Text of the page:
Family-owned CFC Group, which has interests in Centurion and Birchmead Property Group, has grown its revenue to $651 million over the financial year.
A HOUSE with spectacular views of Wategos Beach has reportedly sold for a $22 million – a residential record for house sales in Byron Bay.
The property, called an “entertainers’ utopia”, at 35 Marine Parade at Wategos was sold by recruitment industry boss Geoff Morgan and his wife, Ros.
Boasting spectacular views, the home in the exclusive beach enclave was reportedly on the market for less than a week before it sold, with speculation over whether the new owner may have Hollywood connections.
Selling agent Michael Coombs, of Sydney’s lower north shore-based agency LJ Hooker Avnu, told Realestate.com.au: “We did have a few A-list celebrities inquire about it, and some sports stars”.
Alas, the identity of the new owners was not revealed.
The Financial Review said the property “attracted a rush of buyer interest and multiple offers despite carrying a bullish $20 million to $22 million guide”.
The listing for the house said it was “best suited” for “buyers seeking an incomparable property with iconic panoramas set in a highly desirable coastal locality who love to entertain with style and confidence”.
Last year, a property down the street, at 11 Marine Parade, sold for more than $18 million.
But in January, Whalewatchers, at 41 Marine Parade, sold for $12 million, down on it’s advertised price in 2018 of $18 million.
Nautica, a couple of doors up, at 37 Marine Parade, was listed for $12 million in 2014.
Boutique hotel, Raes on Wategos, sold for more than $21 million in 2012.
The sale was assisted by local agents Glen Irwin, of LJ Hooker Byron Bay and Helene Adams and Vanessa Cole, of First National Real Estate Byron Bay.
Realestate.com.au lists the median house price in Byron Bay at $1,543,000, but time will tell if this latest sale is an indicator that prices are on the rise.
“From day one we’ve been trying to validate a thesis that it’s an interesting market with great growth potential and we can access great investments there and we can convince great founders to get us to invest in them,” he said. “That’s what we felt it has been very much proven out in the last few years. A material portion of our capital is already deployed in South East Asia and we expect material returns to start to flow from that region as well.”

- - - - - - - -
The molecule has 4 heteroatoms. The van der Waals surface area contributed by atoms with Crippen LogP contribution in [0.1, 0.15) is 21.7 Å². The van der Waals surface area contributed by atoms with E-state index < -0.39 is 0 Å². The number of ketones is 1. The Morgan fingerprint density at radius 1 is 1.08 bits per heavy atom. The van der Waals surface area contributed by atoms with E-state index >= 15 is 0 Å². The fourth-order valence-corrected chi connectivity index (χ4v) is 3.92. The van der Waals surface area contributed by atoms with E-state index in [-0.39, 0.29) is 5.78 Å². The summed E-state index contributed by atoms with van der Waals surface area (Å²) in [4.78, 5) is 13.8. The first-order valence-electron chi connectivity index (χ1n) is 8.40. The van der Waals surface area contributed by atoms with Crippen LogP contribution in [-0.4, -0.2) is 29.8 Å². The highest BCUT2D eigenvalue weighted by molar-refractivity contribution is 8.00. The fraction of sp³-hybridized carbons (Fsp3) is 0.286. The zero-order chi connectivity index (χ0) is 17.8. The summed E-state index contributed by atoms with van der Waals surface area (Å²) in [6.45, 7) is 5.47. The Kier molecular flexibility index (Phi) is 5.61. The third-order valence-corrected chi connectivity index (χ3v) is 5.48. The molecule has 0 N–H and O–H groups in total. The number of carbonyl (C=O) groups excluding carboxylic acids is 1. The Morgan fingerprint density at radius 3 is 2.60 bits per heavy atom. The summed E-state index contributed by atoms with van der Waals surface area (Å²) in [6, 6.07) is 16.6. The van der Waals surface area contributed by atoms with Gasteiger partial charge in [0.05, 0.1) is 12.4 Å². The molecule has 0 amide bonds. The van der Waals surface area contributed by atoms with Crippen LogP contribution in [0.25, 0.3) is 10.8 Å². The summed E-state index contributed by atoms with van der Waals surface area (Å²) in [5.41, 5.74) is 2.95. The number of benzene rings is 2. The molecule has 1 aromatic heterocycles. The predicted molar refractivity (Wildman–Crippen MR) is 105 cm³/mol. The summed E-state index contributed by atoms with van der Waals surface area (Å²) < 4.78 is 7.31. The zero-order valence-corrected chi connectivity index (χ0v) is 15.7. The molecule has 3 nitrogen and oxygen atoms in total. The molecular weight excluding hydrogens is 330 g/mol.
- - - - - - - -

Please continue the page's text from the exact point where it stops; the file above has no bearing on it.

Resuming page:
Mr Roy said a focus on the region was a core part of Square Peg’s strategy with its fourth $350 million fund announced in June set to target emerging companies in Australia, Israel and South East Asia.
He said the investment in StashAway fitted into his “three Ts” investment philosophy of team, thematic and timing.
Mr Roy said StashAway had a great team led by founders Michele Ferrario, Freddy Lim, and Nino Ulsamer and in terms of thematic the company capitalised on a global shift in investing from actively managed money to passive investment.
“There aren’t that many great options in the region for people to invest in diversified portfolios of assets, across equities and gold and bonds and that’s what StashAway offers you basically it’s your one stop shop,” he said.
Mr Roy said customers loved StashAway’s product and even during the recent hit to the sharemarket customers kept on depositing money.
“Some people pulled money out but actually the net deposits continued to grow even through coronavirus, which is extremely unusual,” he said. “It just demonstrated that people fundamentally just trusted StashAway with with their money even at a time like this.”
Mr Roy said the Covid-19 pandemic had increased the opportunity for Square Peg in South East Asia.
“The thing with venture is you invest in things today, and you expect them to pay off in 10 years time,” he said. “So you’ve got to take an extremely long term view of cycles.”
Mr Roy said the immediate impacts of Covid-19 were restricting the mobility of people and had directly impacted certain businesses making them less attractive however other businesses were thriving.
“Ecommerce has boomed all over the world but it’s boomed especially in South East Asia where it is a much faster growing part of the economy than in other parts of the world,” he said. “We think that thematically the region will present some really amazing and interesting opportunities in the next five years so we are actually more bullish on being on the ground to try and capture that.”
Investors in the series C funding round in StashAway also included Burda Principal Investments and Eight Roads Ventures.
Michele Ferrario, co-founder and chief executive of StashAway, said the new funding strengthened the startup’s balance sheet and brought its paid up capital to SGD $50.7 million.
“This latest round will enable us to accelerate product development to both broaden and deepen our wealth management offering for our clients in Singapore and Malaysia, as well as support new market entry,” he said.
Cara is the small business editor for The Age and The Sydney Morning Herald based in Melbourne